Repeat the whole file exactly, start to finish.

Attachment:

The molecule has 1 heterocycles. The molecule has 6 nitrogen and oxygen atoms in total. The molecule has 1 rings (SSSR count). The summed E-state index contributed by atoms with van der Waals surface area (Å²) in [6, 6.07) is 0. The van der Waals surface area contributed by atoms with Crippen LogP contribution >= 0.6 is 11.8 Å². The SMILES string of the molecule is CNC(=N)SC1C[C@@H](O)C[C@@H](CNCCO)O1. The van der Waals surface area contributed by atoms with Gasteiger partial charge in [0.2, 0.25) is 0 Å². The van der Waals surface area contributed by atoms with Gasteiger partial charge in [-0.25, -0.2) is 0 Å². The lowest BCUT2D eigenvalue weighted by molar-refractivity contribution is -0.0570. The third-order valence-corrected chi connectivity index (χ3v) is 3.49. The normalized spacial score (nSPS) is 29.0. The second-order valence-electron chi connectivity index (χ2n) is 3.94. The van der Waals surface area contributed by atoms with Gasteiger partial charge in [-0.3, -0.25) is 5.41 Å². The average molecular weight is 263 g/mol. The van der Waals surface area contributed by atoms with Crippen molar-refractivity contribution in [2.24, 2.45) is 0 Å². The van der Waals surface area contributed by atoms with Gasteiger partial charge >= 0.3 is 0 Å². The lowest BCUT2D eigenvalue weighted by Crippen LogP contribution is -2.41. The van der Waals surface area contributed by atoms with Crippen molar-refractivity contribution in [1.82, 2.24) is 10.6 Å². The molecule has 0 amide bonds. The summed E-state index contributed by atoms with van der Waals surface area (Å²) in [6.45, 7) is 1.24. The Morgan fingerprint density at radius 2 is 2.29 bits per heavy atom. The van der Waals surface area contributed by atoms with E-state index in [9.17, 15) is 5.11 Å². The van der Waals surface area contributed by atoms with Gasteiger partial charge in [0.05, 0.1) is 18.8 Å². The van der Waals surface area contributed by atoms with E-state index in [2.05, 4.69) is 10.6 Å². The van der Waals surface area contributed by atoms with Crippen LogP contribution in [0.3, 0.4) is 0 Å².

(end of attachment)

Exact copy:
The molecule has 1 heterocycles. The molecule has 6 nitrogen and oxygen atoms in total. The molecule has 1 rings (SSSR count). The summed E-state index contributed by atoms with van der Waals surface area (Å²) in [6, 6.07) is 0. The van der Waals surface area contributed by atoms with Crippen LogP contribution >= 0.6 is 11.8 Å². The SMILES string of the molecule is CNC(=N)SC1C[C@@H](O)C[C@@H](CNCCO)O1. The van der Waals surface area contributed by atoms with Gasteiger partial charge in [0.2, 0.25) is 0 Å². The van der Waals surface area contributed by atoms with Gasteiger partial charge in [-0.25, -0.2) is 0 Å². The lowest BCUT2D eigenvalue weighted by molar-refractivity contribution is -0.0570. The third-order valence-corrected chi connectivity index (χ3v) is 3.49. The normalized spacial score (nSPS) is 29.0. The second-order valence-electron chi connectivity index (χ2n) is 3.94. The van der Waals surface area contributed by atoms with Gasteiger partial charge in [-0.3, -0.25) is 5.41 Å². The average molecular weight is 263 g/mol. The van der Waals surface area contributed by atoms with Crippen molar-refractivity contribution in [2.24, 2.45) is 0 Å². The van der Waals surface area contributed by atoms with Gasteiger partial charge >= 0.3 is 0 Å². The lowest BCUT2D eigenvalue weighted by Crippen LogP contribution is -2.41. The van der Waals surface area contributed by atoms with Crippen molar-refractivity contribution in [1.82, 2.24) is 10.6 Å². The molecule has 0 amide bonds. The summed E-state index contributed by atoms with van der Waals surface area (Å²) in [6.45, 7) is 1.24. The Morgan fingerprint density at radius 2 is 2.29 bits per heavy atom. The van der Waals surface area contributed by atoms with E-state index in [9.17, 15) is 5.11 Å². The van der Waals surface area contributed by atoms with Gasteiger partial charge in [0.05, 0.1) is 18.8 Å². The van der Waals surface area contributed by atoms with E-state index in [2.05, 4.69) is 10.6 Å². The van der Waals surface area contributed by atoms with Crippen LogP contribution in [0.3, 0.4) is 0 Å².